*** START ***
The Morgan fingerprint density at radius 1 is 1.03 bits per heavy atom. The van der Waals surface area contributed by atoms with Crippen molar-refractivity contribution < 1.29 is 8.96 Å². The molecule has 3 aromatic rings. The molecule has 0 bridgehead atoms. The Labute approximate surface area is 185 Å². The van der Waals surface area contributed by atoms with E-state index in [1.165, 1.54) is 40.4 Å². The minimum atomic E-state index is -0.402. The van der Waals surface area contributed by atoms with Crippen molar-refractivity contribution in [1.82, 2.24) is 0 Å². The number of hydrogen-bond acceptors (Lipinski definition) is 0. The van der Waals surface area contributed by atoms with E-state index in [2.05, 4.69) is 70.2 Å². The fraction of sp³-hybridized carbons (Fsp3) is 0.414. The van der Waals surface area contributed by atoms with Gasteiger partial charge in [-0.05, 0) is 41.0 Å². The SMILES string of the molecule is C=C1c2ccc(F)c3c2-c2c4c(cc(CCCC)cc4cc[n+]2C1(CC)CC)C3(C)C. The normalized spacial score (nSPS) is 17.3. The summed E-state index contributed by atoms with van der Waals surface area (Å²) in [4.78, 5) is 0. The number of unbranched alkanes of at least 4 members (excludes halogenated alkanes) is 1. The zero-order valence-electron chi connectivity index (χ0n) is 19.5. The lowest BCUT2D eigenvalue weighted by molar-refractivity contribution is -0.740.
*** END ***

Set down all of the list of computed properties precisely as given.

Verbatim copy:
The Morgan fingerprint density at radius 1 is 1.03 bits per heavy atom. The van der Waals surface area contributed by atoms with Crippen molar-refractivity contribution < 1.29 is 8.96 Å². The molecule has 3 aromatic rings. The molecule has 0 bridgehead atoms. The Labute approximate surface area is 185 Å². The van der Waals surface area contributed by atoms with E-state index in [1.165, 1.54) is 40.4 Å². The minimum atomic E-state index is -0.402. The van der Waals surface area contributed by atoms with Crippen molar-refractivity contribution in [1.82, 2.24) is 0 Å². The number of hydrogen-bond acceptors (Lipinski definition) is 0. The van der Waals surface area contributed by atoms with E-state index in [2.05, 4.69) is 70.2 Å². The fraction of sp³-hybridized carbons (Fsp3) is 0.414. The van der Waals surface area contributed by atoms with Gasteiger partial charge in [-0.05, 0) is 41.0 Å². The SMILES string of the molecule is C=C1c2ccc(F)c3c2-c2c4c(cc(CCCC)cc4cc[n+]2C1(CC)CC)C3(C)C. The normalized spacial score (nSPS) is 17.3. The summed E-state index contributed by atoms with van der Waals surface area (Å²) in [4.78, 5) is 0. The number of unbranched alkanes of at least 4 members (excludes halogenated alkanes) is 1. The zero-order valence-electron chi connectivity index (χ0n) is 19.5. The lowest BCUT2D eigenvalue weighted by molar-refractivity contribution is -0.740.